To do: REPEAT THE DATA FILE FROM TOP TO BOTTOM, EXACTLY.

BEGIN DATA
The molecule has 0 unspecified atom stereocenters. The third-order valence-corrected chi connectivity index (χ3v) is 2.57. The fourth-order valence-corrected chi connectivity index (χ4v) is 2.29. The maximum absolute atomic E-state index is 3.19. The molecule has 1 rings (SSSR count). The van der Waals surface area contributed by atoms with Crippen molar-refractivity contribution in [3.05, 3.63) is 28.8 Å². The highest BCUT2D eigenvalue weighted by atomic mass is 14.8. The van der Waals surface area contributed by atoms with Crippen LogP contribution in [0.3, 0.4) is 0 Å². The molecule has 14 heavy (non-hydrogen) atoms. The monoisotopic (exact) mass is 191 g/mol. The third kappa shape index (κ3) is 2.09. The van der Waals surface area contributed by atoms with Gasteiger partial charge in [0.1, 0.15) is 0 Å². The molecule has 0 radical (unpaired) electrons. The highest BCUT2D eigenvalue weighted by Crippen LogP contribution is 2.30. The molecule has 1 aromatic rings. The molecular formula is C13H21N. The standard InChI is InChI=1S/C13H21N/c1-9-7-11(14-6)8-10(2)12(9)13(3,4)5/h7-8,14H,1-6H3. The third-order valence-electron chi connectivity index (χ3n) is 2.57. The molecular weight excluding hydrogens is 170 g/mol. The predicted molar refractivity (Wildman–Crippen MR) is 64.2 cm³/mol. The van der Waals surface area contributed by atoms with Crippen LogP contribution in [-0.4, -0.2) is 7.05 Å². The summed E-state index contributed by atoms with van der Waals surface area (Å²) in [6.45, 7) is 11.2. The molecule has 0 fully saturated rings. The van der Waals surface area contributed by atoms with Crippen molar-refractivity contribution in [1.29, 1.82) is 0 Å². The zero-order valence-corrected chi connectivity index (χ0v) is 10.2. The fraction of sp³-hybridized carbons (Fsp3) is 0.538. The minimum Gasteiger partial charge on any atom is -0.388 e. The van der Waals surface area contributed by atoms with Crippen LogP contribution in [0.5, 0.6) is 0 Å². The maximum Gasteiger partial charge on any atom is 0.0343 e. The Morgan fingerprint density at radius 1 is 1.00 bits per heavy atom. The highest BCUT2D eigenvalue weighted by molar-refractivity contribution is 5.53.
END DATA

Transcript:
The molecule has 0 unspecified atom stereocenters. The third-order valence-corrected chi connectivity index (χ3v) is 2.57. The fourth-order valence-corrected chi connectivity index (χ4v) is 2.29. The maximum absolute atomic E-state index is 3.19. The molecule has 1 rings (SSSR count). The van der Waals surface area contributed by atoms with Crippen molar-refractivity contribution in [3.05, 3.63) is 28.8 Å². The highest BCUT2D eigenvalue weighted by atomic mass is 14.8. The van der Waals surface area contributed by atoms with Crippen LogP contribution in [0.3, 0.4) is 0 Å². The molecule has 14 heavy (non-hydrogen) atoms. The monoisotopic (exact) mass is 191 g/mol. The third kappa shape index (κ3) is 2.09. The van der Waals surface area contributed by atoms with Gasteiger partial charge in [0.1, 0.15) is 0 Å². The molecule has 0 radical (unpaired) electrons. The highest BCUT2D eigenvalue weighted by Crippen LogP contribution is 2.30. The molecule has 1 aromatic rings. The molecular formula is C13H21N. The standard InChI is InChI=1S/C13H21N/c1-9-7-11(14-6)8-10(2)12(9)13(3,4)5/h7-8,14H,1-6H3. The third-order valence-electron chi connectivity index (χ3n) is 2.57. The molecular weight excluding hydrogens is 170 g/mol. The predicted molar refractivity (Wildman–Crippen MR) is 64.2 cm³/mol. The van der Waals surface area contributed by atoms with Crippen LogP contribution in [-0.4, -0.2) is 7.05 Å². The summed E-state index contributed by atoms with van der Waals surface area (Å²) in [6.45, 7) is 11.2. The molecule has 0 fully saturated rings. The van der Waals surface area contributed by atoms with Crippen molar-refractivity contribution in [1.29, 1.82) is 0 Å². The zero-order valence-corrected chi connectivity index (χ0v) is 10.2. The fraction of sp³-hybridized carbons (Fsp3) is 0.538. The minimum Gasteiger partial charge on any atom is -0.388 e. The van der Waals surface area contributed by atoms with Crippen LogP contribution in [0.5, 0.6) is 0 Å². The maximum Gasteiger partial charge on any atom is 0.0343 e. The Morgan fingerprint density at radius 1 is 1.00 bits per heavy atom. The highest BCUT2D eigenvalue weighted by molar-refractivity contribution is 5.53.